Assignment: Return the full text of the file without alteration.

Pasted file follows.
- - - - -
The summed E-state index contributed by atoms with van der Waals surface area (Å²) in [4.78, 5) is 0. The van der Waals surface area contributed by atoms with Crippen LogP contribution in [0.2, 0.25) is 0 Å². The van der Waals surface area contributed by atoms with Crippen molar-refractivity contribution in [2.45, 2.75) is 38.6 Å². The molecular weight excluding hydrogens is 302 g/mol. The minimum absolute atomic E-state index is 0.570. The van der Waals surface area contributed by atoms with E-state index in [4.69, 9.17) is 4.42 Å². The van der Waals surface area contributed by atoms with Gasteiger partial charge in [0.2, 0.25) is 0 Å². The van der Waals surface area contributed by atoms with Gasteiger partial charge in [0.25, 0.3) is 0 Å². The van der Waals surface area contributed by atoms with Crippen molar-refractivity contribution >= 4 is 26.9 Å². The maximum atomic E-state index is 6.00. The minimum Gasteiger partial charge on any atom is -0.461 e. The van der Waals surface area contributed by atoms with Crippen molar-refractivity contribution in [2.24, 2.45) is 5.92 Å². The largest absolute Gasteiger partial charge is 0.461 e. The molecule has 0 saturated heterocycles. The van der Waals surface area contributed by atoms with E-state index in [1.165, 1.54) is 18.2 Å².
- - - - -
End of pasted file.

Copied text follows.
The summed E-state index contributed by atoms with van der Waals surface area (Å²) in [4.78, 5) is 0. The van der Waals surface area contributed by atoms with Crippen LogP contribution in [0.2, 0.25) is 0 Å². The van der Waals surface area contributed by atoms with Crippen molar-refractivity contribution in [2.45, 2.75) is 38.6 Å². The molecular weight excluding hydrogens is 302 g/mol. The minimum absolute atomic E-state index is 0.570. The van der Waals surface area contributed by atoms with E-state index in [4.69, 9.17) is 4.42 Å². The van der Waals surface area contributed by atoms with Gasteiger partial charge in [0.2, 0.25) is 0 Å². The van der Waals surface area contributed by atoms with Gasteiger partial charge in [0.25, 0.3) is 0 Å². The van der Waals surface area contributed by atoms with Crippen molar-refractivity contribution >= 4 is 26.9 Å². The maximum atomic E-state index is 6.00. The minimum Gasteiger partial charge on any atom is -0.461 e. The van der Waals surface area contributed by atoms with Crippen molar-refractivity contribution in [2.24, 2.45) is 5.92 Å². The largest absolute Gasteiger partial charge is 0.461 e. The molecule has 0 saturated heterocycles. The van der Waals surface area contributed by atoms with E-state index in [1.165, 1.54) is 18.2 Å².